Did you know that Google, the icon of legendary recruitment process, has apparently discarded one of its key hiring criteria!
According to George Blomgren (Director of The Good Jobs in the USA), Google have decided no longer to focus on academic grades (college GPA’s) as a hiring criteria, as their data has shown that top academic results have little or no predictive value when it comes to performance.
Now, this may seem quite shocking, as the stringent academic requirements for access to employment at the fabled Google (and other organizations who have cleverly used academic prowess as part of their branding, such as McKinsey, Bain, Accenture, et al) have been widely promoted as solid rationale.
The formula, simplistically, has been: people who achieve academically at university are likely to achieve success in the real world of work.
It seems finally that Google has realised (supported by their own analytical tools and ‘big data’) that the formula, simplistically, is flawed.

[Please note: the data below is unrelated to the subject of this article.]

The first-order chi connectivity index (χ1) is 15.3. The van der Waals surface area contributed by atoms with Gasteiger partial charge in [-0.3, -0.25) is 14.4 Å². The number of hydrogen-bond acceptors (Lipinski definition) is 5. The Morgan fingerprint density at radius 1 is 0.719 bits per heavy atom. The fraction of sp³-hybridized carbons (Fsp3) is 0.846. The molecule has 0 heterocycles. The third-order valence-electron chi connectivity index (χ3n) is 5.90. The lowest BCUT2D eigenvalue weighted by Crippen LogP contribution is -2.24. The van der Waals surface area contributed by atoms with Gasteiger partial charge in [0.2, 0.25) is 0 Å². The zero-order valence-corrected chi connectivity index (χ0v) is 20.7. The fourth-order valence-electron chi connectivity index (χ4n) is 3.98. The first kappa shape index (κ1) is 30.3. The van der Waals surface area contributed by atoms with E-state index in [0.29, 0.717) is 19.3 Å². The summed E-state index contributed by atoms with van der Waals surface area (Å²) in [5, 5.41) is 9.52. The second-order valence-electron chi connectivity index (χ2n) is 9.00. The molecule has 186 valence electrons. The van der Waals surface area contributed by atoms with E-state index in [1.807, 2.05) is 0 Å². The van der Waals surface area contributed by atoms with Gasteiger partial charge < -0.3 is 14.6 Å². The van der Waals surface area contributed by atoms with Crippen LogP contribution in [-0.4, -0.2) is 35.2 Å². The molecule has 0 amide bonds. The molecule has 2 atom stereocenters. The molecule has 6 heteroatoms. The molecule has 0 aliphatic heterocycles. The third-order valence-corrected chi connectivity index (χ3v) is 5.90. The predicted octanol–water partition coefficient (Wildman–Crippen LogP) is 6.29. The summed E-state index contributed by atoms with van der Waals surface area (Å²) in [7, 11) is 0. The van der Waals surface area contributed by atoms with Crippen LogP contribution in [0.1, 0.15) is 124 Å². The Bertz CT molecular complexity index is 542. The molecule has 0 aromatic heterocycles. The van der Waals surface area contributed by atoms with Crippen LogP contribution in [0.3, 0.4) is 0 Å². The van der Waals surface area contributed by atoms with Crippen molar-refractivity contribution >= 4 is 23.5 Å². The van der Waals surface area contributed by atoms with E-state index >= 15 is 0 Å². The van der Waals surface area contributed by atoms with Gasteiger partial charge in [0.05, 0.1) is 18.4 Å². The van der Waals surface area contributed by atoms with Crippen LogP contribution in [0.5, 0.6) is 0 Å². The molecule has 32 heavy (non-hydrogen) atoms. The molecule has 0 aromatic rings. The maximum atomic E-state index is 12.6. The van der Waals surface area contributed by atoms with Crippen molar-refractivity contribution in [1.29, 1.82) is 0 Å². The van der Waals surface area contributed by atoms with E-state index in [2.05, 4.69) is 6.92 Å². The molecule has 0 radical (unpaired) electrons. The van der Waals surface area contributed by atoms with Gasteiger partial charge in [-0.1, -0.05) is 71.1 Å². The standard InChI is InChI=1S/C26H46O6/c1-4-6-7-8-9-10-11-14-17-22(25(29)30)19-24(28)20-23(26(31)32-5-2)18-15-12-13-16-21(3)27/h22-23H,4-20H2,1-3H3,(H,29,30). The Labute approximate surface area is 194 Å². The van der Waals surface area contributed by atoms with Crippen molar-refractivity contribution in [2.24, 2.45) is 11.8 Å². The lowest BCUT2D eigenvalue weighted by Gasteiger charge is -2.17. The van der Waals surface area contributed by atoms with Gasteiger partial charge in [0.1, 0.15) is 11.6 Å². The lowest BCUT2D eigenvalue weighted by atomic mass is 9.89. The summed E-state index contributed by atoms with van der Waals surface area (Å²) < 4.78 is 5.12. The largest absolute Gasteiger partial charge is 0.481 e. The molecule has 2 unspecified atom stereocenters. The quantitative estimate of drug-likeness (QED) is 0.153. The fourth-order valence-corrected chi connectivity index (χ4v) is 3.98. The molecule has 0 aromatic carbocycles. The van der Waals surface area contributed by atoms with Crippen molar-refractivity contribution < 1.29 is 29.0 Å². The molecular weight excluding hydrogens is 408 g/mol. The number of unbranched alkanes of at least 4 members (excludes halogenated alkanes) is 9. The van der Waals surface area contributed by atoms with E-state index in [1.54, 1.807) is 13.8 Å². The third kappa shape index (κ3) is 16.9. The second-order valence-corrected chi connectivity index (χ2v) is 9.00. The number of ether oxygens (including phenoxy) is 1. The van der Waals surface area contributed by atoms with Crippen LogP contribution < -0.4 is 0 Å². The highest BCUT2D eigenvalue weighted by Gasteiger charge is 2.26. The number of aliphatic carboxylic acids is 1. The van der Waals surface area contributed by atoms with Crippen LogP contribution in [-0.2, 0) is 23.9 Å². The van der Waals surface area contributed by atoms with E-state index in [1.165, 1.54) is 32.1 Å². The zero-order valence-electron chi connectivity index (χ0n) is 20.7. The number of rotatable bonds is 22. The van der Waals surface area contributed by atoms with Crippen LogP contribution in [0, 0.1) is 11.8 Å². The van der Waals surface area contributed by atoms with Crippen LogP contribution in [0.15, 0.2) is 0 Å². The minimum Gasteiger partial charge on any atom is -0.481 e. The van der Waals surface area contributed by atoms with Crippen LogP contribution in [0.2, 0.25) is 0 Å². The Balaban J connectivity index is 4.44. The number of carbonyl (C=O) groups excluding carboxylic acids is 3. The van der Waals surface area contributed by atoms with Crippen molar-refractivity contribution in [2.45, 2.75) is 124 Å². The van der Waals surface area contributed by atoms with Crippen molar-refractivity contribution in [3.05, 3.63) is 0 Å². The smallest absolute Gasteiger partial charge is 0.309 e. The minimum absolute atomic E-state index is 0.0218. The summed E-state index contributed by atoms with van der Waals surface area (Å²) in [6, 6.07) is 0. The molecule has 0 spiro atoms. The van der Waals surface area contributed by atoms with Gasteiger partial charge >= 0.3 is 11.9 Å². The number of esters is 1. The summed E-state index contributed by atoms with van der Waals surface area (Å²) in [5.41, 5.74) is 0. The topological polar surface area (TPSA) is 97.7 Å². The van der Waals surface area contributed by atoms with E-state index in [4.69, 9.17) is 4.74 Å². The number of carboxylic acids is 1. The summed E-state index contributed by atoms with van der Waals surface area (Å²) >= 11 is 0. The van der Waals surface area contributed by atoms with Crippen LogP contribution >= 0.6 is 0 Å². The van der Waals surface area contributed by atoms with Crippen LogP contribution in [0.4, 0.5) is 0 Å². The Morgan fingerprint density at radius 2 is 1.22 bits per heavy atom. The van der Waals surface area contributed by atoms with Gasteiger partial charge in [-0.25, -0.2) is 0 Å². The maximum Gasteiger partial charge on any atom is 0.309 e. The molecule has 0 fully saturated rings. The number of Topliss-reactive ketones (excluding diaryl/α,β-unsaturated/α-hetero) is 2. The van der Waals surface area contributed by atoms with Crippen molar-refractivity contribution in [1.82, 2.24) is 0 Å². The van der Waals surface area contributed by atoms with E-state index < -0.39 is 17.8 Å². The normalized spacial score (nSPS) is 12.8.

Of course, executive recruiters have known this all along, based on much less scientific, mostly ‘small’ data – ie. anecdotal evidence from thousands of interviews over the years.
Yes certainly, some of the time top CEO’s and high performing executives indeed DO have outstanding academic records (as well as being all round achievers in other area of their lives). But equally, just as many great leaders have pretty average university transcripts.
It seems that Google is recognising that it could be missing out on some extraordinarily talented people by using a screening criteria that they have now shown to be faulty.
I wonder how long it will take for other organizations to consider abandoning this criteria for executive hiring.
Let’s wait and see.